Times are changing. Once upon a time men dominated the arena of business ownership. Now, women and minorities aren’t only in the race, they are leading the pack. U.S. Census data reports small to mid-size firms owned by women are rising at twice the rate of all business, minorities at four times that rate. The benefits and opportunities are plentiful within this demographic if you know where to look.
The Minority Business Development Agency (MBDA) is the only federal agency dedicated solely to the establishment and growth of minority-owned businesses in the United States. The web portal of the MBDA (www.mbda.gov) is a virtual guidebook for every aspect of business. Support and information can be found at the local, regional and national level for every facet of operation. If a special program reserved for minority-owned enterprises is available, the MBDA is the place to learn about it.
What keeps minority-owned businesses from being competitive? The short answer is technology. Despite rapid growth, the lack of technology implemented in minority-owned small businesses is the cause of nearly 200 billion dollars in lost revenue.
In 2005, Microsoft teamed up with the MBDA to form the First Technology Partnership for Small Business Taskforce. The goal is to utilize industry leaders, government municipalities and blue chip community organizations to assist the minority business owner with IT solutions. The mission of the alliance is to decrease the technology gap, help boost the bottom line of small business enterprise, strengthen the economy and eventually progress to global expansion. Often times the minority business owner understand the need for technology but lacks the skills, tools and resources to create technological solutions.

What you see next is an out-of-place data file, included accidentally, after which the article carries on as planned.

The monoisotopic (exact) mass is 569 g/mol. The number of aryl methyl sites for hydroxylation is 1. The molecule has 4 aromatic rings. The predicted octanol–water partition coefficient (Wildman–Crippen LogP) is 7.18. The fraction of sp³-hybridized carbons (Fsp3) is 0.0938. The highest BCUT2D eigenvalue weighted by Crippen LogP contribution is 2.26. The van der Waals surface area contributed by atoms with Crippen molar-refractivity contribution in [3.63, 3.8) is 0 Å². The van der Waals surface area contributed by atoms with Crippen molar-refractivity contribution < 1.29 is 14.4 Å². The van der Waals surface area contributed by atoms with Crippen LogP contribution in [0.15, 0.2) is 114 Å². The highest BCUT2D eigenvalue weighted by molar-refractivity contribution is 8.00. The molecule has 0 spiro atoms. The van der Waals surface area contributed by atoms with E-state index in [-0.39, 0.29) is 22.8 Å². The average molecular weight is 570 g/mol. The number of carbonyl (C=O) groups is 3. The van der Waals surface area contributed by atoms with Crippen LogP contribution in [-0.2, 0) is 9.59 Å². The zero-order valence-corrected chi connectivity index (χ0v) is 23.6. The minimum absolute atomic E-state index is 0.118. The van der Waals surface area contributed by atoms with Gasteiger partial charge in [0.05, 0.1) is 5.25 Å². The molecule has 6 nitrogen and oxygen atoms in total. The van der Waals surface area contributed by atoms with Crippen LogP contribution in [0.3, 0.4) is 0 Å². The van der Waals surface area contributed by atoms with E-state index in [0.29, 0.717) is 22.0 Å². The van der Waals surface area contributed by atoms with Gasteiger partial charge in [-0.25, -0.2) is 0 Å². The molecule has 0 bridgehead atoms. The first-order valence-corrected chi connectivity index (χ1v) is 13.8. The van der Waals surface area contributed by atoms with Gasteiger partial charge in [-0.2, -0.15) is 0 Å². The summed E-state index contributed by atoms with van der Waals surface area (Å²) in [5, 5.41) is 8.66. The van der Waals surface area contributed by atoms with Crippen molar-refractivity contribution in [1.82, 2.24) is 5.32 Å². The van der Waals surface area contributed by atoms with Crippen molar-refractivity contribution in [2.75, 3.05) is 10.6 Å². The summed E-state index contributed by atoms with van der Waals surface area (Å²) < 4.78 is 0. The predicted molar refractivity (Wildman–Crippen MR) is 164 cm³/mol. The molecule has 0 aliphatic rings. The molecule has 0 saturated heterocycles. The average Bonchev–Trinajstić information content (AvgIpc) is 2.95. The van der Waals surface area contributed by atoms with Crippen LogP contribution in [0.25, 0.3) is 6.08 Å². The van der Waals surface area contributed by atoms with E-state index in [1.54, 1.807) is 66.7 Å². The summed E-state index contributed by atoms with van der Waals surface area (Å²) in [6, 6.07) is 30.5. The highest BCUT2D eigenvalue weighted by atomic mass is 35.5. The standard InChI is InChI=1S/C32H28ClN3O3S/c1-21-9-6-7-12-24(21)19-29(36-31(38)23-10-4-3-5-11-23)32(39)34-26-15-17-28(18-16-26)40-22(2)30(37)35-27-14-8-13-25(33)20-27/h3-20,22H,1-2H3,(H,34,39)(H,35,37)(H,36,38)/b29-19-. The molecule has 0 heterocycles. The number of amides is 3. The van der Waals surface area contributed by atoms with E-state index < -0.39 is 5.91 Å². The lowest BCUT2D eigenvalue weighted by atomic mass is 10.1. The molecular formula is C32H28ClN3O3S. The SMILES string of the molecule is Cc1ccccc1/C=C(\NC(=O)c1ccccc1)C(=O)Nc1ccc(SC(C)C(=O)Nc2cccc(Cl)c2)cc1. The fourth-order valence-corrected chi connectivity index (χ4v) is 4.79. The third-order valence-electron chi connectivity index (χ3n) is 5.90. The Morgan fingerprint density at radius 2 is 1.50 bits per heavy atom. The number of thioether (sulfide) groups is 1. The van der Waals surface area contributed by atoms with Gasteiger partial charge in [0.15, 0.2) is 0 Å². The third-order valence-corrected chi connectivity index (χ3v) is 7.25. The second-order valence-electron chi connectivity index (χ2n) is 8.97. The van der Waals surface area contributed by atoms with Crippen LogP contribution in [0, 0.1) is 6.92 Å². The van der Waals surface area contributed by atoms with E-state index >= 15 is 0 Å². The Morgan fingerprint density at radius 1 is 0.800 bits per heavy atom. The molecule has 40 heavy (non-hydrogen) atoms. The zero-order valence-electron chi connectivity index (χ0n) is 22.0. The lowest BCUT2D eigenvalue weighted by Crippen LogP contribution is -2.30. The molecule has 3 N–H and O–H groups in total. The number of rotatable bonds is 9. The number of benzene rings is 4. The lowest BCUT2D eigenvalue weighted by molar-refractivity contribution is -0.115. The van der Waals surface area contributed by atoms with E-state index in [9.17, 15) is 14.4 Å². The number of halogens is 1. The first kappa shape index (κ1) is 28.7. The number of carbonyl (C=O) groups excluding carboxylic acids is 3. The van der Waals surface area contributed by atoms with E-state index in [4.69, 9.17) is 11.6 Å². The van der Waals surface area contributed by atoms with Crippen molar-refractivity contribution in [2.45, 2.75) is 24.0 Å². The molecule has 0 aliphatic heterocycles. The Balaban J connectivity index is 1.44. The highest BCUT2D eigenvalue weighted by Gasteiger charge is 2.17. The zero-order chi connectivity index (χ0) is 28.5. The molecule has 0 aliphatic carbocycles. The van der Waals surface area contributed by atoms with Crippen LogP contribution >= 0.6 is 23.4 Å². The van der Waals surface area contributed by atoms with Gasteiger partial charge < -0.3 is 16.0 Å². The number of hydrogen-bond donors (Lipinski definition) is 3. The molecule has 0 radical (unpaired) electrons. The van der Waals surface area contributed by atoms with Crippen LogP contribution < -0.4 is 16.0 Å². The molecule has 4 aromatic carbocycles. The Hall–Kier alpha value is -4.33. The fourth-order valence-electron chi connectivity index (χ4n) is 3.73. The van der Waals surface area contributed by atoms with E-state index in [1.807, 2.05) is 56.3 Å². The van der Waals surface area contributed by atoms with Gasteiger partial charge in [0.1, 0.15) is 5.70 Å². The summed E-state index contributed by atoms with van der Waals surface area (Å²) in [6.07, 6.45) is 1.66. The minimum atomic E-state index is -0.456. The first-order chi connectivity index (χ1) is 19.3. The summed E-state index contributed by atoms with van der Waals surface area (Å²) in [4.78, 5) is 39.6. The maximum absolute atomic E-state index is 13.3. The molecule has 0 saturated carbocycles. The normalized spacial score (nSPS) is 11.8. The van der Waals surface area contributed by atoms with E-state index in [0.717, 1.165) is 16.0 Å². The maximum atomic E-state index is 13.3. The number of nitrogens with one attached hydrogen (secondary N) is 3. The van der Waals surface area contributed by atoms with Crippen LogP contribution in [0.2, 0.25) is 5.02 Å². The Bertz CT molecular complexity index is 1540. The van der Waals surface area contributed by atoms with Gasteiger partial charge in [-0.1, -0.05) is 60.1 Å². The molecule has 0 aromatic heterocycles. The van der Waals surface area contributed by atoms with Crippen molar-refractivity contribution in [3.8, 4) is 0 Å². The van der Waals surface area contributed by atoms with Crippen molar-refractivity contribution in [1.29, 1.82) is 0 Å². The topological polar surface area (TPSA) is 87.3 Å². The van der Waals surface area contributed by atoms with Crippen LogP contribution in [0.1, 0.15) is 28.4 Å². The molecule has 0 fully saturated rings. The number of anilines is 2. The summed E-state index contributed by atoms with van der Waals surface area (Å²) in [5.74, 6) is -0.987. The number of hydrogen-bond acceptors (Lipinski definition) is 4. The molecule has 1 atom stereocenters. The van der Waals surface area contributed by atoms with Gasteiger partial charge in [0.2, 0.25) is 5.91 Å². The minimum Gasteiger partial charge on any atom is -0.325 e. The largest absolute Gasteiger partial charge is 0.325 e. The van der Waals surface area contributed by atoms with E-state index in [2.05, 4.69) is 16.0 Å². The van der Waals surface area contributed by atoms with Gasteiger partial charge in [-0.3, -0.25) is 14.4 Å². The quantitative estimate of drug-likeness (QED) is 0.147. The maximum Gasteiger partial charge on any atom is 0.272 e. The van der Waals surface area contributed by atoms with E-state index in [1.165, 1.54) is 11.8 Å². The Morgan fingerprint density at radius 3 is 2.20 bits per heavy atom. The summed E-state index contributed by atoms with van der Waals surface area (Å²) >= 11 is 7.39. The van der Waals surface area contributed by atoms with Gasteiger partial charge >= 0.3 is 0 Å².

Perhaps the most appealing benefit of a small business is the ideal of power. Studies show that minority-owned small businesses are a powerful social force. In most cases they offer greater profit-sharing for their employees, flex time, tuition reimbursement and comprehensive benefits. The standard has been set and eventually the rest of society will have to meet the standard.
The minority-owned small business has the opportunity to change the way we do business. Even in the early stages, minority-owned businesses exceed corporate offerings. When employees are happy, well compensated and appreciated, productivity and loyalty increases. While special programs and technology are imperative, the people around you can make or break success.
The culture of the minority-owned small business is unique. A great desire for diversity is not only accepted but welcomed; a meeting of the minds so to speak. The Melting Pot theory may be decades old but it has stood the test of time. In 2008 there is a solution to almost every obstacle one might face when starting a small business. Join the forces and seek your opportunity.